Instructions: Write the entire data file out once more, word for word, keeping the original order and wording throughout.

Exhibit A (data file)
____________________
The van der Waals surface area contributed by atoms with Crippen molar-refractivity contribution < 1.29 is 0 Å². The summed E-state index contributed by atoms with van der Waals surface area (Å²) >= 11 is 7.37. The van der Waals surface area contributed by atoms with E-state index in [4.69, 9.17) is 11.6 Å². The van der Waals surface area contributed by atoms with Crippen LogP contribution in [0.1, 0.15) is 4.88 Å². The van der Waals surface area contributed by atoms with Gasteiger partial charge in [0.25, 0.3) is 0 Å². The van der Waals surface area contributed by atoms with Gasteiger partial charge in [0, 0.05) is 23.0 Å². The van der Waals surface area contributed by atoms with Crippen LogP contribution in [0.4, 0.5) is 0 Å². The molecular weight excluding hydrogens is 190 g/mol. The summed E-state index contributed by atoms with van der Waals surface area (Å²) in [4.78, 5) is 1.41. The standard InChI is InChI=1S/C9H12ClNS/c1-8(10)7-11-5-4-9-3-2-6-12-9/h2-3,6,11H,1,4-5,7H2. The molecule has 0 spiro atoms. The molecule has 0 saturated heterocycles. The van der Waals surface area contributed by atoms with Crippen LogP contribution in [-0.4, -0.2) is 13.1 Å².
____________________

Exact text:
The van der Waals surface area contributed by atoms with Crippen molar-refractivity contribution < 1.29 is 0 Å². The summed E-state index contributed by atoms with van der Waals surface area (Å²) >= 11 is 7.37. The van der Waals surface area contributed by atoms with E-state index in [4.69, 9.17) is 11.6 Å². The van der Waals surface area contributed by atoms with Crippen LogP contribution in [0.1, 0.15) is 4.88 Å². The van der Waals surface area contributed by atoms with Gasteiger partial charge in [0.25, 0.3) is 0 Å². The van der Waals surface area contributed by atoms with Gasteiger partial charge in [0, 0.05) is 23.0 Å². The van der Waals surface area contributed by atoms with Crippen LogP contribution in [0.4, 0.5) is 0 Å². The molecular weight excluding hydrogens is 190 g/mol. The summed E-state index contributed by atoms with van der Waals surface area (Å²) in [4.78, 5) is 1.41. The standard InChI is InChI=1S/C9H12ClNS/c1-8(10)7-11-5-4-9-3-2-6-12-9/h2-3,6,11H,1,4-5,7H2. The molecule has 0 spiro atoms. The molecule has 0 saturated heterocycles. The van der Waals surface area contributed by atoms with Crippen LogP contribution in [-0.4, -0.2) is 13.1 Å².